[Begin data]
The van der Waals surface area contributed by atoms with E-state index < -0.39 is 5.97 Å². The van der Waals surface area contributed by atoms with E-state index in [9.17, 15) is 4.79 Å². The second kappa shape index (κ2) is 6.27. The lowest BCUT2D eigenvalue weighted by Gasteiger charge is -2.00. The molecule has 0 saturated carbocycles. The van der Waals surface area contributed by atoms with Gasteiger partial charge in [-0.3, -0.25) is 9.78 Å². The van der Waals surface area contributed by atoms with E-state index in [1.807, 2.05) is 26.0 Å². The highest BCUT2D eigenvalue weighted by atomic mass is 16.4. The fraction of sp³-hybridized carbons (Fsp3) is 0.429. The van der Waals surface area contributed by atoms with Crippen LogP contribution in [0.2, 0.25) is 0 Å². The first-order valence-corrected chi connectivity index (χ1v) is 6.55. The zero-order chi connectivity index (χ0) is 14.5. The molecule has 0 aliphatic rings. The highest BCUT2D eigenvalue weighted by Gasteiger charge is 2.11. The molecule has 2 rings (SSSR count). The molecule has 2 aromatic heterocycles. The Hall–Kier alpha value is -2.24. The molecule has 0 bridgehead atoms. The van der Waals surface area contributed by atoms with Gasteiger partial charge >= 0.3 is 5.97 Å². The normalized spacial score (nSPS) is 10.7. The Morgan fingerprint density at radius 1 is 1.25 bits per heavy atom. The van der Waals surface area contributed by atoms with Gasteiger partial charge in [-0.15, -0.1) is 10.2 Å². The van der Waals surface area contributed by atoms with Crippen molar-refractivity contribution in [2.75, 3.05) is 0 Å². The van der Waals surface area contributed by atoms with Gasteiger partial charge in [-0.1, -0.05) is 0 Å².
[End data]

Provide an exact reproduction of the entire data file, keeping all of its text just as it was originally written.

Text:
The van der Waals surface area contributed by atoms with E-state index < -0.39 is 5.97 Å². The van der Waals surface area contributed by atoms with E-state index in [9.17, 15) is 4.79 Å². The second kappa shape index (κ2) is 6.27. The lowest BCUT2D eigenvalue weighted by Gasteiger charge is -2.00. The molecule has 0 saturated carbocycles. The van der Waals surface area contributed by atoms with Gasteiger partial charge in [-0.3, -0.25) is 9.78 Å². The van der Waals surface area contributed by atoms with E-state index in [1.807, 2.05) is 26.0 Å². The highest BCUT2D eigenvalue weighted by atomic mass is 16.4. The fraction of sp³-hybridized carbons (Fsp3) is 0.429. The van der Waals surface area contributed by atoms with Crippen LogP contribution in [0.2, 0.25) is 0 Å². The first-order valence-corrected chi connectivity index (χ1v) is 6.55. The zero-order chi connectivity index (χ0) is 14.5. The molecule has 0 aliphatic rings. The highest BCUT2D eigenvalue weighted by Gasteiger charge is 2.11. The molecule has 2 rings (SSSR count). The molecule has 2 aromatic heterocycles. The Hall–Kier alpha value is -2.24. The molecule has 0 bridgehead atoms. The van der Waals surface area contributed by atoms with Gasteiger partial charge >= 0.3 is 5.97 Å². The normalized spacial score (nSPS) is 10.7. The Morgan fingerprint density at radius 1 is 1.25 bits per heavy atom. The van der Waals surface area contributed by atoms with Gasteiger partial charge in [-0.15, -0.1) is 10.2 Å². The van der Waals surface area contributed by atoms with Crippen molar-refractivity contribution in [2.75, 3.05) is 0 Å². The van der Waals surface area contributed by atoms with Gasteiger partial charge in [-0.1, -0.05) is 0 Å².